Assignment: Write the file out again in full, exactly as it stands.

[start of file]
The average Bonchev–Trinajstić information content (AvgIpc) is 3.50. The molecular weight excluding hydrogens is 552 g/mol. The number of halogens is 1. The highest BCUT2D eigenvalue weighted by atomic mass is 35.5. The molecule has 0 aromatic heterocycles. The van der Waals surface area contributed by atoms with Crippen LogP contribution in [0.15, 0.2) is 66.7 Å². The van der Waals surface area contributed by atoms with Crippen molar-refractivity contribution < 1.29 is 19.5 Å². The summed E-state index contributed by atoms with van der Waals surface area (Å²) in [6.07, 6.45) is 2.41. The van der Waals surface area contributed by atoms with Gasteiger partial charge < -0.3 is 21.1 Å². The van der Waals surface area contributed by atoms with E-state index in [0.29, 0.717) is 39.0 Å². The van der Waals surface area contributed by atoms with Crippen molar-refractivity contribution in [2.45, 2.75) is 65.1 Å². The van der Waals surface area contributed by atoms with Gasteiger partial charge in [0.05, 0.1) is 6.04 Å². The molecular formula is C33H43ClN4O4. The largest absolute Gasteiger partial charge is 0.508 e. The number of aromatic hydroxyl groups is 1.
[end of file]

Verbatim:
The average Bonchev–Trinajstić information content (AvgIpc) is 3.50. The molecular weight excluding hydrogens is 552 g/mol. The number of halogens is 1. The highest BCUT2D eigenvalue weighted by atomic mass is 35.5. The molecule has 0 aromatic heterocycles. The van der Waals surface area contributed by atoms with Crippen LogP contribution in [0.15, 0.2) is 66.7 Å². The van der Waals surface area contributed by atoms with Crippen molar-refractivity contribution < 1.29 is 19.5 Å². The summed E-state index contributed by atoms with van der Waals surface area (Å²) in [6.07, 6.45) is 2.41. The van der Waals surface area contributed by atoms with Gasteiger partial charge < -0.3 is 21.1 Å². The van der Waals surface area contributed by atoms with E-state index in [0.29, 0.717) is 39.0 Å². The van der Waals surface area contributed by atoms with Crippen molar-refractivity contribution in [2.45, 2.75) is 65.1 Å². The van der Waals surface area contributed by atoms with Gasteiger partial charge in [0.05, 0.1) is 6.04 Å². The molecular formula is C33H43ClN4O4. The largest absolute Gasteiger partial charge is 0.508 e. The number of aromatic hydroxyl groups is 1.